Injury of the thoracic aorta after blunt trauma: Radiological evaluation and management
Background: Blunt traumatic thoracic aortic injury is a life-threatening event. The traditional management of these patients has been immediate open surgical repair, often associated with high perioperative mortality. In recent years endovascular repair has emerged as a less invasive and potentially safer alternative.
Methods: The current literature on traumatic thoracic aortic injury was review and a systematic review of publications comparing endovascular and open treatment was undertaken. Relevant articles were searched using Pubmed. In the systematic review papers reporting clinical series with one group of adult patients treated by endovascular repair and another group treated by open repair were identified.
Results: 11 publication and 314 patients were included in the systematic review. 123 (39%) were treated by endovascular repair and 191 (61%) underwent open surgical repair. There were no significant differences in demographics, but the mean injury severity score was significantly higher in the endovascular group. 11 patients (9%) in the endovascular group and 32 patients (17%) in the open surgical group died within 30 days of repair. The intraoperative mortality was 0,9% and 9,6% respectively. The differences in mortality reached statistic significance (p<0,05). There were 33 (28%) registered complications during the hospital stay in the endovascular group and 74 (44%) in the open surgical group. Postoperative paraplegia was observed in 12 patients after open surgical repair. There were no cases of paraplegia in the endovascular group.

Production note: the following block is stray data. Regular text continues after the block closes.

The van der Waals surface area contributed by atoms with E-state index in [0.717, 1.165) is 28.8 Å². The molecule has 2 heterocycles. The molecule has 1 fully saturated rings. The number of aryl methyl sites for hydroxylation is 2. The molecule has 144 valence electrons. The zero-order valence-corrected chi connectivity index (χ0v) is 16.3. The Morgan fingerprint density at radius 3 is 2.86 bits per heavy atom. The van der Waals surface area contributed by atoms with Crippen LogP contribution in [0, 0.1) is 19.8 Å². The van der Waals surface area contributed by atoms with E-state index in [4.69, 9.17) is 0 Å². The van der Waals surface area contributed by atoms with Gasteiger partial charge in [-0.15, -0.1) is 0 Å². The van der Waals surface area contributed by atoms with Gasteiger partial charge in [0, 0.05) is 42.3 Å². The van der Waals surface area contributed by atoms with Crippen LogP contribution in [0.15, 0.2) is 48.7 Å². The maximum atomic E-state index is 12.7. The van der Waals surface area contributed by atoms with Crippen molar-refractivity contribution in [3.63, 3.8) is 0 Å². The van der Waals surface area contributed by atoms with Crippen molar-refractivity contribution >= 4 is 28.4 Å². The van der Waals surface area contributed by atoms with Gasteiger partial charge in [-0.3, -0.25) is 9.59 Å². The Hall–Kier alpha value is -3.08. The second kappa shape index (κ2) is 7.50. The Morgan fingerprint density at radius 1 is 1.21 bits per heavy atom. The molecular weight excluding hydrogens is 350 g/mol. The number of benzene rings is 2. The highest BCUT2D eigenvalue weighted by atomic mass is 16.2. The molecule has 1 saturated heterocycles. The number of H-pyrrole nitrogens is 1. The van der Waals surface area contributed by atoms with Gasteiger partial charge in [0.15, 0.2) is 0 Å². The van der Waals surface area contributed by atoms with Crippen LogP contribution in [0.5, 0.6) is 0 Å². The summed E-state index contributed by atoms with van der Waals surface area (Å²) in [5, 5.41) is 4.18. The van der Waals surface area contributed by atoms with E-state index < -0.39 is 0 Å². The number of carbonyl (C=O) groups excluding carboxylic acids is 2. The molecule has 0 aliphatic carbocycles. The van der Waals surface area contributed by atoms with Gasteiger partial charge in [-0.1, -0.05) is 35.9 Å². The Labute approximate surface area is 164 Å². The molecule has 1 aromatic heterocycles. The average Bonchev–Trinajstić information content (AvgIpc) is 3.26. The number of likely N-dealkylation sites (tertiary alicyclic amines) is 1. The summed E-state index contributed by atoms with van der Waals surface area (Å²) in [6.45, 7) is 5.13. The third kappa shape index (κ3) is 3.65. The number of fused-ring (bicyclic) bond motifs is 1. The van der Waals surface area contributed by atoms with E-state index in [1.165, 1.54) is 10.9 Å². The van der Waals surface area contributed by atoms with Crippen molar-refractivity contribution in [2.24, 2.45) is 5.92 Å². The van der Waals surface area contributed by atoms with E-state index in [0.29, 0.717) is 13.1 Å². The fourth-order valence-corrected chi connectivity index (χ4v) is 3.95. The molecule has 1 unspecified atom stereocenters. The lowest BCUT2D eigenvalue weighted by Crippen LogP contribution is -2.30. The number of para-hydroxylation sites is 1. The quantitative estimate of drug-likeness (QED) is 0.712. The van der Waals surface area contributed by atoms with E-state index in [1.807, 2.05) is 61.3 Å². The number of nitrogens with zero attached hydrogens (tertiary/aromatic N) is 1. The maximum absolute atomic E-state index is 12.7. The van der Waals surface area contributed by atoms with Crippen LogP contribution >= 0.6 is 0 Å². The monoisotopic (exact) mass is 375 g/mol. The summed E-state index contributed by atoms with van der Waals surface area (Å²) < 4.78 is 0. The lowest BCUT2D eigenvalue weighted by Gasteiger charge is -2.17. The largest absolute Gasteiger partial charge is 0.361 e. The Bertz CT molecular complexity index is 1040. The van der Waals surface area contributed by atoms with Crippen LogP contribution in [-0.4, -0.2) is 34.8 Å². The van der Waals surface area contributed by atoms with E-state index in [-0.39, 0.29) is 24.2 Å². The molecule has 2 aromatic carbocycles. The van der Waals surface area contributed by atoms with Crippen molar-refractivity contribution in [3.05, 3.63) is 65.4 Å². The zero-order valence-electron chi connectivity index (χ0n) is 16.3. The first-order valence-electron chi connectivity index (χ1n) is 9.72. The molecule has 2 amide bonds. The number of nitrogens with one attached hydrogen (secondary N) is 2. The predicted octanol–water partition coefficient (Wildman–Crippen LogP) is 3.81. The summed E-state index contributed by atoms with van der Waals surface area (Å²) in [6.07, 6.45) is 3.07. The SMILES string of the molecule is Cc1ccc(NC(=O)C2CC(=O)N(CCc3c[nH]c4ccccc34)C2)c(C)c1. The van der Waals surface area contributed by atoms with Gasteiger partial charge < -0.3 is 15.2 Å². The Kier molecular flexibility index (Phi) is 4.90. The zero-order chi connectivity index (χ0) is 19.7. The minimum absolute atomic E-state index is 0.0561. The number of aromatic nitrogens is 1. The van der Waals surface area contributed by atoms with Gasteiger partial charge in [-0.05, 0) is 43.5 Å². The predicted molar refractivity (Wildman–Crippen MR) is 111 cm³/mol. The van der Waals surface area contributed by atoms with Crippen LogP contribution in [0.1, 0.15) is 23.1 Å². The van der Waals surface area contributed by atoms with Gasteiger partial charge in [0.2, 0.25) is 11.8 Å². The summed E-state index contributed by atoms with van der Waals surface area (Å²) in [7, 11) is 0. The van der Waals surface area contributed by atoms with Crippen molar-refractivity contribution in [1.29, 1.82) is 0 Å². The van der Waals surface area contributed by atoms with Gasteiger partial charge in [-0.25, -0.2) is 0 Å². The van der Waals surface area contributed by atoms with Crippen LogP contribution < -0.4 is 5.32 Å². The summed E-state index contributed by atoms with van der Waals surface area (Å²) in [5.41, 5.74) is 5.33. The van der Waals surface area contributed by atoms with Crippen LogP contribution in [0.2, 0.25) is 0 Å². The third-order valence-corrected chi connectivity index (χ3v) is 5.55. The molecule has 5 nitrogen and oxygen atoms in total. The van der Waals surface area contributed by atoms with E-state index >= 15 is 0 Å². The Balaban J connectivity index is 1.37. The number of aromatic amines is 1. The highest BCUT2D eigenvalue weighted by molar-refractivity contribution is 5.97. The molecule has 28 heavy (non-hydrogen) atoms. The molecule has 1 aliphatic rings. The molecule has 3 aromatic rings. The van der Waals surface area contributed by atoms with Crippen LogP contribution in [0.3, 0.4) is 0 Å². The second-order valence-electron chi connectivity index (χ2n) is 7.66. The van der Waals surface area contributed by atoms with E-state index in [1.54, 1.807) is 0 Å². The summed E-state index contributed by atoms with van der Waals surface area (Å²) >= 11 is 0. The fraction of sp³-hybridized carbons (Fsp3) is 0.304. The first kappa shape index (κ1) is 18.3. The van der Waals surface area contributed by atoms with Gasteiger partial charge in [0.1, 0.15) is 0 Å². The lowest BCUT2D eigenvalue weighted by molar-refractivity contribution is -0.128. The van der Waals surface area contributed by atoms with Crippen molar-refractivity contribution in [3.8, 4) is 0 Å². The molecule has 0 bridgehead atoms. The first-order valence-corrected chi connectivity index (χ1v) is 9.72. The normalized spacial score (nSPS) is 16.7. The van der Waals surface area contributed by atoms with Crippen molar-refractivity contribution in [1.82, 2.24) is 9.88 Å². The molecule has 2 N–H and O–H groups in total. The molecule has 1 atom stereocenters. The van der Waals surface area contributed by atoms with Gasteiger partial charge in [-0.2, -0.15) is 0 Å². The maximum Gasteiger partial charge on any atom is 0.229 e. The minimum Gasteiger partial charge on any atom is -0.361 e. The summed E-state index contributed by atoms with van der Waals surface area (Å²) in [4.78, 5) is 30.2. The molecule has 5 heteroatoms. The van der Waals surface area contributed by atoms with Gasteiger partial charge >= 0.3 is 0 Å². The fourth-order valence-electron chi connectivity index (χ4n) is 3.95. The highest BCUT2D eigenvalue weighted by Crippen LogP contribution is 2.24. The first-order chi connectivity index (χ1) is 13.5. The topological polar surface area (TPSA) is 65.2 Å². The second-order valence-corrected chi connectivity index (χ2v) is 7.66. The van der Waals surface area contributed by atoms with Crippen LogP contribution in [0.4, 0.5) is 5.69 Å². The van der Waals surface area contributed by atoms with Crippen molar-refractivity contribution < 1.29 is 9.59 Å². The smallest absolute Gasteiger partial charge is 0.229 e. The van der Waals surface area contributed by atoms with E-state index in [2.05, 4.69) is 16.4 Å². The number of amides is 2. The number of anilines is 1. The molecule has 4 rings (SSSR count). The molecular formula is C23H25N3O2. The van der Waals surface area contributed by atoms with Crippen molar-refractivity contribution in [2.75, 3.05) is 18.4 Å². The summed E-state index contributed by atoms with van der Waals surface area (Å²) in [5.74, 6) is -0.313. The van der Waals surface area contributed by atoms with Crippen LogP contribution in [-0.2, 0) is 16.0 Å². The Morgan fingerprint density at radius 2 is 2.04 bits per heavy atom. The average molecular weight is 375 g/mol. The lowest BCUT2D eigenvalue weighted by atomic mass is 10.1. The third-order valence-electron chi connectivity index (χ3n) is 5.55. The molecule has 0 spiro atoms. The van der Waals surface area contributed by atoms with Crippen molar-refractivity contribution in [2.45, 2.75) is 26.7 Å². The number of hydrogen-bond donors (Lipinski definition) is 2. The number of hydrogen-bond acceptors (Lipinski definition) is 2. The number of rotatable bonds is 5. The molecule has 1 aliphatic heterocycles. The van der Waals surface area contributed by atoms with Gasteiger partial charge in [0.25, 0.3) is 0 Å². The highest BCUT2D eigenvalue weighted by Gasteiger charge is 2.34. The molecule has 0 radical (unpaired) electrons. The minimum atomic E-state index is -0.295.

Conclusion: In the reviewed literature, there is a clear trend towards better immediate outcomes after endovascular repair compared with standard open repair for traumatic thoracic aortic injury. However, the long-term results of endovascular repair remain unknown.